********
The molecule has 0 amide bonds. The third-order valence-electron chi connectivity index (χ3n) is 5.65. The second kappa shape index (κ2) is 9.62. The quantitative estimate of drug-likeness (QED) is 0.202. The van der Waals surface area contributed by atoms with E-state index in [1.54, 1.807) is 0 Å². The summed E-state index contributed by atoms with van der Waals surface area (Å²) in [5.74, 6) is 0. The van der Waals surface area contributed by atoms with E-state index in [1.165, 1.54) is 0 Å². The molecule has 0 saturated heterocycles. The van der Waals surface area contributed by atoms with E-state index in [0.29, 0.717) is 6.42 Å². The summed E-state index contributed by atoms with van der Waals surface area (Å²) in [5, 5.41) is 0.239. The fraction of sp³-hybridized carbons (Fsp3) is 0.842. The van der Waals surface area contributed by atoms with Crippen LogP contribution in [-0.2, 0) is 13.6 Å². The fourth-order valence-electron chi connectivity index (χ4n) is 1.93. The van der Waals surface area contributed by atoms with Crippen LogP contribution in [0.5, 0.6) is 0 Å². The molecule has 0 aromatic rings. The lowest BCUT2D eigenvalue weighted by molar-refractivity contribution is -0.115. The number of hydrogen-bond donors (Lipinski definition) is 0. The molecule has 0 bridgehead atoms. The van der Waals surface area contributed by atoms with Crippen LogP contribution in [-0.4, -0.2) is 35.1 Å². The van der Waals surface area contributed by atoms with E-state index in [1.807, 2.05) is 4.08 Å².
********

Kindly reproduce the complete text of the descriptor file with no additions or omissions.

The molecule has 0 amide bonds. The third-order valence-electron chi connectivity index (χ3n) is 5.65. The second kappa shape index (κ2) is 9.62. The quantitative estimate of drug-likeness (QED) is 0.202. The van der Waals surface area contributed by atoms with E-state index in [1.54, 1.807) is 0 Å². The summed E-state index contributed by atoms with van der Waals surface area (Å²) in [5.74, 6) is 0. The van der Waals surface area contributed by atoms with E-state index in [1.165, 1.54) is 0 Å². The molecule has 0 saturated heterocycles. The van der Waals surface area contributed by atoms with E-state index in [0.29, 0.717) is 6.42 Å². The summed E-state index contributed by atoms with van der Waals surface area (Å²) in [5, 5.41) is 0.239. The fraction of sp³-hybridized carbons (Fsp3) is 0.842. The van der Waals surface area contributed by atoms with Crippen LogP contribution in [-0.2, 0) is 13.6 Å². The fourth-order valence-electron chi connectivity index (χ4n) is 1.93. The van der Waals surface area contributed by atoms with Crippen LogP contribution in [0.5, 0.6) is 0 Å². The molecule has 0 aromatic rings. The lowest BCUT2D eigenvalue weighted by molar-refractivity contribution is -0.115. The number of hydrogen-bond donors (Lipinski definition) is 0. The molecule has 0 bridgehead atoms. The van der Waals surface area contributed by atoms with Crippen LogP contribution in [-0.4, -0.2) is 35.1 Å². The van der Waals surface area contributed by atoms with E-state index in [1.807, 2.05) is 4.08 Å².